By Sarah Mac Donald - 17 May, 2014
Bishop demands adequate safeguards to ensure acceptable standard of living.
The Chair of the Bishops Council for Justice and Peace has criticised the over-reliance on Churches to provide a safety net when people are failed by inadequate social welfare provision.
In an address on Friday, Bishop John McAreavey said no one wanted to see a situation where people are trapped in benefit dependency.
However, he warned that there must be adequate safeguards in place to ensure that people can achieve an acceptable standard of living, in which their basic human rights are protected.
The Bishop of Dromore made his appeal in an address to the Conference of the Irish Human Rights and Equality Commission Designate and the Northern Ireland Human Rights Commission on the theme ‘A Human Rights Approach to Tackling Poverty and Social Inequality’.
Elsewhere in his address, he criticised the spread of food banks across the island of Ireland as an indictment of Irish society.
“Individuals and families should not have to rely on charity to feed themselves and their families,” he said.
He called for social policy, North and South, to reflect the generosity that has been so evident in our local communities throughout the economic crisis of recent years
Emphasising the important links between Catholic Social Teaching and the development of thinking and practice in the area of human rights, Bishop McAreavey stated that churches and human rights organisations have ‘common cause’ in working to address poverty and social inequality.
He suggested that a powerful illustration of urgent social need can be seen in the spread of food banks across this country, many of which have been established by churches and faith-based groups.
“The individuals and organisations who are running them are to be commended for taking action to address injustice. However, I would want to stress that their existence is an indictment of our society; individuals and families should not have to rely on charity for food. Food banks cannot be allowed to become a long-term institution,” the Bishop said.
Of education’s role in addressing social inequality, Bishop McAreavey criticised the “divisive system of academic selection” which he said was still failing so many of our young people, as well as schools and teachers in Northern Ireland.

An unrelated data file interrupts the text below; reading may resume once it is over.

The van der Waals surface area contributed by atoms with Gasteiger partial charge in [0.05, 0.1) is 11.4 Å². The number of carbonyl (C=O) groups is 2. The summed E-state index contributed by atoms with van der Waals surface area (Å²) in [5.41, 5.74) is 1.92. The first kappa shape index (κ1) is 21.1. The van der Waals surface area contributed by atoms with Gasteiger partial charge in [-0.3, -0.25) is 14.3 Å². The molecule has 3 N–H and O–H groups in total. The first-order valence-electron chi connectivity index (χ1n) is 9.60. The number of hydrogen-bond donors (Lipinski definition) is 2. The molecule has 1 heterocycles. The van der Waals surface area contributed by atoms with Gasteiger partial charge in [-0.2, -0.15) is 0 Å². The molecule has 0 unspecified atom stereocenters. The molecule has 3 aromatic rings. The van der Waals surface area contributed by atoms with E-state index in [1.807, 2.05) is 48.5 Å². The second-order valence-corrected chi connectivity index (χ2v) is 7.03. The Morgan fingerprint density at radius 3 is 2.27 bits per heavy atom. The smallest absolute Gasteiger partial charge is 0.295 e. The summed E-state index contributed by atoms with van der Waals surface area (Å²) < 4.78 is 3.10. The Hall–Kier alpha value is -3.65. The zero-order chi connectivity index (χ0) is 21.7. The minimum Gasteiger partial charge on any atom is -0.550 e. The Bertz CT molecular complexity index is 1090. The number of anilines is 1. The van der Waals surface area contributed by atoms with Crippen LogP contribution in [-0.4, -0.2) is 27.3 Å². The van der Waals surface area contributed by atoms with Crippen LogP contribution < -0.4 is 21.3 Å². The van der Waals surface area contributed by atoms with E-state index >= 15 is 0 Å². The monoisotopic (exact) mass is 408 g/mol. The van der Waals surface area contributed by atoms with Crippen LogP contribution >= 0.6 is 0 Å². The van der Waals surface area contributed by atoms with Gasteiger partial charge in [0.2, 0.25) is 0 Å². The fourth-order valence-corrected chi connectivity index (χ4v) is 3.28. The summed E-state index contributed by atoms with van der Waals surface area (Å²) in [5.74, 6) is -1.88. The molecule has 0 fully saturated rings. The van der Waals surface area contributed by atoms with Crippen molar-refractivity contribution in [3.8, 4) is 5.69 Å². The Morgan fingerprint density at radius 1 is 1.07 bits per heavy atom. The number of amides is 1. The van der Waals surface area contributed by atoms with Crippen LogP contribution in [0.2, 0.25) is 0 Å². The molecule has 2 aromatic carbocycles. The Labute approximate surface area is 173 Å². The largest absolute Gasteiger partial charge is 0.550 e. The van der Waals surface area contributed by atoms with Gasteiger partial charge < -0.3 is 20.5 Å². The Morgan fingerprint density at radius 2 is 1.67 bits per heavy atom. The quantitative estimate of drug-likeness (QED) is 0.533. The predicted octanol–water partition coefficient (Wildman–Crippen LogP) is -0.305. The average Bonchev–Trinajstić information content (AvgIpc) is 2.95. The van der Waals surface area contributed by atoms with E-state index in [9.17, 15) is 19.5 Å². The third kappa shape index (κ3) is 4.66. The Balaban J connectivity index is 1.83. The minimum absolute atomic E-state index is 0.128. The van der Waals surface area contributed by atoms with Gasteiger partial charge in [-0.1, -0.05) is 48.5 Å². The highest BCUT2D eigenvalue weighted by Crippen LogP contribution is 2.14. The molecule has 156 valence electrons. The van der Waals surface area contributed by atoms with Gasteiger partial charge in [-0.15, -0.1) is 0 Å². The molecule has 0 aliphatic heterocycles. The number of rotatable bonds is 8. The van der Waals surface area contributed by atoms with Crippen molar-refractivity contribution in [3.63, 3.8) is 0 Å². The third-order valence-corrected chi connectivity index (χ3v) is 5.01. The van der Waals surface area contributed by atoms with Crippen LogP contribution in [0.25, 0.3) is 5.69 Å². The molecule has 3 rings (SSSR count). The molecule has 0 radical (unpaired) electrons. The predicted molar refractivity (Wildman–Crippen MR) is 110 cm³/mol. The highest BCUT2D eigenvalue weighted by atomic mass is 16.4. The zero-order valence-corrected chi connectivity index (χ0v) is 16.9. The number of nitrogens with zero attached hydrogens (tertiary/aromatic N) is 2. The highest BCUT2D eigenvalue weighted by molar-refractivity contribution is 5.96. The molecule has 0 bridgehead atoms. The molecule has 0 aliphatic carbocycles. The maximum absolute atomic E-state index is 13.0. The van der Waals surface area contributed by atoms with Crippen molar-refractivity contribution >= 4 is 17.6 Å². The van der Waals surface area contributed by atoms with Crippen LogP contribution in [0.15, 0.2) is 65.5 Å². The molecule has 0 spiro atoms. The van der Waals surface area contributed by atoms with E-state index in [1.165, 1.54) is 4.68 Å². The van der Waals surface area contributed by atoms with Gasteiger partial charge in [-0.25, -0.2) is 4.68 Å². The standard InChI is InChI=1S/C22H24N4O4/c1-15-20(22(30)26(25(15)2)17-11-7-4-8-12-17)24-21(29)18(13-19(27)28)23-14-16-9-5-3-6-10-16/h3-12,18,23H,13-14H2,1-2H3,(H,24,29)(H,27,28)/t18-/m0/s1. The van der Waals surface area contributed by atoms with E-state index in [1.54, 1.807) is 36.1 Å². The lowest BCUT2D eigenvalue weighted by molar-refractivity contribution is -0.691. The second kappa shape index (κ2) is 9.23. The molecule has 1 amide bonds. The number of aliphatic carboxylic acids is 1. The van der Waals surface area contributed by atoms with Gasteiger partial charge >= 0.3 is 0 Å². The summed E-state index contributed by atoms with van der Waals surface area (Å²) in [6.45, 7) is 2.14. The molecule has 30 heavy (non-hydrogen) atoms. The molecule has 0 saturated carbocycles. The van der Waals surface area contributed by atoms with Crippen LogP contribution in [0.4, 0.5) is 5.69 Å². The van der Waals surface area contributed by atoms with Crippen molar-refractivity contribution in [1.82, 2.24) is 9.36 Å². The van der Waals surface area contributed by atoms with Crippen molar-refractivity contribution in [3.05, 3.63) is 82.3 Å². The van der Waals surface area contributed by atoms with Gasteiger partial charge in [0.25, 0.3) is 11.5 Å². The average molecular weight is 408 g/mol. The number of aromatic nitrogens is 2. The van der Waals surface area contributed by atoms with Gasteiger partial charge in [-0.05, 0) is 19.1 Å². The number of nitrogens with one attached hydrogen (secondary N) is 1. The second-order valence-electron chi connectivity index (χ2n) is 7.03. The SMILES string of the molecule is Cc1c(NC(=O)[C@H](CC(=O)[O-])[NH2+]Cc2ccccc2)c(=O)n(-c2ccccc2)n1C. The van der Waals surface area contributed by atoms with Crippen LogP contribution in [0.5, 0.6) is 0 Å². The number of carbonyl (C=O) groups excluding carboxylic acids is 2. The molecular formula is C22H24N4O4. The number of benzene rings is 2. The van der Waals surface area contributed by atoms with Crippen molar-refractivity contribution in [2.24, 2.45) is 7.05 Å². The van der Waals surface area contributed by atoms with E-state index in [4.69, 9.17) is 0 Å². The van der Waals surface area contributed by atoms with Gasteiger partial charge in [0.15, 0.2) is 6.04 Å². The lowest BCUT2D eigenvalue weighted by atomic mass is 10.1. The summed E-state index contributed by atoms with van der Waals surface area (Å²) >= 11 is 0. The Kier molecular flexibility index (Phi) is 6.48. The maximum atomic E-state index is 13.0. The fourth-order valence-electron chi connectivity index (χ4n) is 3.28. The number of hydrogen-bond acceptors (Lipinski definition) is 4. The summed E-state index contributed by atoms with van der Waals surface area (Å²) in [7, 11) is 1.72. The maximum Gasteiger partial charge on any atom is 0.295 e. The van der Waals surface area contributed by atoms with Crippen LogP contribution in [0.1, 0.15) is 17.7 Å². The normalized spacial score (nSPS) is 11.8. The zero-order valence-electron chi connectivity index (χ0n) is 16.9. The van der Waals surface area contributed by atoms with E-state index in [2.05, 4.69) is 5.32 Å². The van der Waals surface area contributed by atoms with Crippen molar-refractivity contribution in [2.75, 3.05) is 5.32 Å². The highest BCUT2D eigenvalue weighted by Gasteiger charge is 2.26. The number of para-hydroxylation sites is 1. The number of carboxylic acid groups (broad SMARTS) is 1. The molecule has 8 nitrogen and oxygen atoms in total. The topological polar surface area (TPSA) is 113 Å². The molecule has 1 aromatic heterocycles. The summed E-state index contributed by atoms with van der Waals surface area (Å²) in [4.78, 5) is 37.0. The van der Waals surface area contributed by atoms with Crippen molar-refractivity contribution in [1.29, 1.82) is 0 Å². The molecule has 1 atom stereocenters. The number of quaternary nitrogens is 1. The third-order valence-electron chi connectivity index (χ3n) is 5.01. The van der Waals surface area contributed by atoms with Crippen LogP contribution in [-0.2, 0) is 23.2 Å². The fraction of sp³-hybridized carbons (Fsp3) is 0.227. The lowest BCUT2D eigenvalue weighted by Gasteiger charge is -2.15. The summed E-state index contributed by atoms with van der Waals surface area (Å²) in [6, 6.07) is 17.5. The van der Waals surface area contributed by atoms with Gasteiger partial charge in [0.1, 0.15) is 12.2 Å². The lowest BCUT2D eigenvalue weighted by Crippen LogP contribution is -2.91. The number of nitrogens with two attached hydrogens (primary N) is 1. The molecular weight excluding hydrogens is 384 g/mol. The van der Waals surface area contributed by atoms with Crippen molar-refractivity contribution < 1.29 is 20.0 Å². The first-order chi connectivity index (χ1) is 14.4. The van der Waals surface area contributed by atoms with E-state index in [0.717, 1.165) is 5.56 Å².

“We need to realise that what is happening here is not only academic selection but also a social selection that exempts some schools from the responsibility to support those with the greatest economic, social and educational needs.”
“Other schools face the challenge of supporting pupils whose sense of self-esteem will often have been seriously damaged by a process that brands them as failures at such a young age.”
“This is why the Catholic Bishops in Northern Ireland have made a commitment to moving away from academic selection as the basis of entry to post-primary schools – as a matter of justice.”
On the issue of migration, Bishop McAreavey referred to the experience of emigration in so many families and communities in Ireland.
He said all the challenges that it brings should make us acutely sensitive to the needs of those who immigrate here; “yet we still have a long way to go before policy in this area conforms to the highest human rights standards.”
“It is a particular source of regret that migrants in recent times have suffered increasing instances of hate crime and racial abuse. We welcome the commitment of both police and political leaders to address this injustice as a matter of urgency.”
Drawing on the unequivocal commitment to the eradication of social inequality, expressed in Pope Francis’ Evangelii Gaudium, Bishop McAreavey concluded: “There can sometimes be important differences in understanding and approach between churches and secular human rights organisations on certain issues, such as our understanding of the nature of marriage and the duty to protect the right to life from conception until natural death.”
“This should not, however, cause us to lose sight of the fact that there are many issues on which we can make common cause. This is particularly the case in the areas of poverty and social inequality. Through what we bring from our respective fields of expertise and experience, we compliment, support and enrich one another.”